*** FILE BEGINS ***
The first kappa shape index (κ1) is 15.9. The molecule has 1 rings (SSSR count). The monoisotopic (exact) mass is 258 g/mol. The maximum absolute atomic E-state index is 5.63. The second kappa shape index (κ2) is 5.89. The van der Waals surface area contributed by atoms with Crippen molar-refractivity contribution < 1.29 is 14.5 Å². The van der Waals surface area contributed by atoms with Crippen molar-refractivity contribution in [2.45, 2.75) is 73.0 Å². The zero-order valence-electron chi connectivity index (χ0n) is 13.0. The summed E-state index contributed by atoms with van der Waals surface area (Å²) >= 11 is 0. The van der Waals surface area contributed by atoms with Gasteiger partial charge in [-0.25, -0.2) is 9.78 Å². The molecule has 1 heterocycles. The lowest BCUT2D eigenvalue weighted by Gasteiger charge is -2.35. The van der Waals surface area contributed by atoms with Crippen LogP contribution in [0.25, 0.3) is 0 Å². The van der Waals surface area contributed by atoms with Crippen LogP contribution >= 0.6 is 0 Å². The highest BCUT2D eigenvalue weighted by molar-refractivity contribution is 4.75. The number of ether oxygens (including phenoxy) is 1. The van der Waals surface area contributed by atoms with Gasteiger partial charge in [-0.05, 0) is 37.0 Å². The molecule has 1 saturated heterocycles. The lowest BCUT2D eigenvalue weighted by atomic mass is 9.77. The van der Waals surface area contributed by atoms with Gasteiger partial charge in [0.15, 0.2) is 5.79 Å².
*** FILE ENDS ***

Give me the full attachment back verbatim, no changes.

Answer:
The first kappa shape index (κ1) is 15.9. The molecule has 1 rings (SSSR count). The monoisotopic (exact) mass is 258 g/mol. The maximum absolute atomic E-state index is 5.63. The second kappa shape index (κ2) is 5.89. The van der Waals surface area contributed by atoms with Crippen molar-refractivity contribution < 1.29 is 14.5 Å². The van der Waals surface area contributed by atoms with Crippen molar-refractivity contribution in [2.45, 2.75) is 73.0 Å². The zero-order valence-electron chi connectivity index (χ0n) is 13.0. The summed E-state index contributed by atoms with van der Waals surface area (Å²) >= 11 is 0. The van der Waals surface area contributed by atoms with Gasteiger partial charge in [-0.25, -0.2) is 9.78 Å². The molecule has 1 heterocycles. The lowest BCUT2D eigenvalue weighted by Gasteiger charge is -2.35. The van der Waals surface area contributed by atoms with Crippen LogP contribution in [0.25, 0.3) is 0 Å². The van der Waals surface area contributed by atoms with Crippen LogP contribution >= 0.6 is 0 Å². The highest BCUT2D eigenvalue weighted by molar-refractivity contribution is 4.75. The number of ether oxygens (including phenoxy) is 1. The van der Waals surface area contributed by atoms with Gasteiger partial charge in [-0.05, 0) is 37.0 Å². The molecule has 1 saturated heterocycles. The lowest BCUT2D eigenvalue weighted by atomic mass is 9.77. The van der Waals surface area contributed by atoms with Gasteiger partial charge in [0.15, 0.2) is 5.79 Å².